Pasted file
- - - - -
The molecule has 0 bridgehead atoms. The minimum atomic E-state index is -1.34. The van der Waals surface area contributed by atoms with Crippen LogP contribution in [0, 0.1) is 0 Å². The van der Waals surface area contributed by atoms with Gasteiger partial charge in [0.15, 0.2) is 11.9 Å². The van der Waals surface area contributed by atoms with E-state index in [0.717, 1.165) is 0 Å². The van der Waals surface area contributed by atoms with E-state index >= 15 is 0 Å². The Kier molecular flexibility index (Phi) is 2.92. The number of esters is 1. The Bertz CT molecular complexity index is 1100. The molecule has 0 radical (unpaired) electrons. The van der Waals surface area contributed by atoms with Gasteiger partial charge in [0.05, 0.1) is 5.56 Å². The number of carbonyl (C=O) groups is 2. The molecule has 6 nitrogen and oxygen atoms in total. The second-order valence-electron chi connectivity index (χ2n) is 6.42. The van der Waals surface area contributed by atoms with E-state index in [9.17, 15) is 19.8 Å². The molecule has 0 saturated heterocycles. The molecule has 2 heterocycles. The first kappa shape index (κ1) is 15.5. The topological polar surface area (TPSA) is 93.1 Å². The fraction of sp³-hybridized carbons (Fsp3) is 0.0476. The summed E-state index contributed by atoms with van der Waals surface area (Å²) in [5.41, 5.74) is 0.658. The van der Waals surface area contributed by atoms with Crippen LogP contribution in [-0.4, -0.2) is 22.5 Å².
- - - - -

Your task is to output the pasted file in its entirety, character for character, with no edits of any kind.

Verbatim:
The molecule has 0 bridgehead atoms. The minimum atomic E-state index is -1.34. The van der Waals surface area contributed by atoms with Crippen LogP contribution in [0, 0.1) is 0 Å². The van der Waals surface area contributed by atoms with Gasteiger partial charge in [0.15, 0.2) is 11.9 Å². The van der Waals surface area contributed by atoms with E-state index in [0.717, 1.165) is 0 Å². The van der Waals surface area contributed by atoms with E-state index >= 15 is 0 Å². The Kier molecular flexibility index (Phi) is 2.92. The number of esters is 1. The Bertz CT molecular complexity index is 1100. The molecule has 0 radical (unpaired) electrons. The van der Waals surface area contributed by atoms with Gasteiger partial charge in [0.05, 0.1) is 5.56 Å². The number of carbonyl (C=O) groups is 2. The molecule has 6 nitrogen and oxygen atoms in total. The second-order valence-electron chi connectivity index (χ2n) is 6.42. The van der Waals surface area contributed by atoms with E-state index in [9.17, 15) is 19.8 Å². The molecule has 0 saturated heterocycles. The molecule has 2 heterocycles. The first kappa shape index (κ1) is 15.5. The topological polar surface area (TPSA) is 93.1 Å². The fraction of sp³-hybridized carbons (Fsp3) is 0.0476. The summed E-state index contributed by atoms with van der Waals surface area (Å²) in [5.41, 5.74) is 0.658. The van der Waals surface area contributed by atoms with Crippen LogP contribution in [-0.4, -0.2) is 22.5 Å².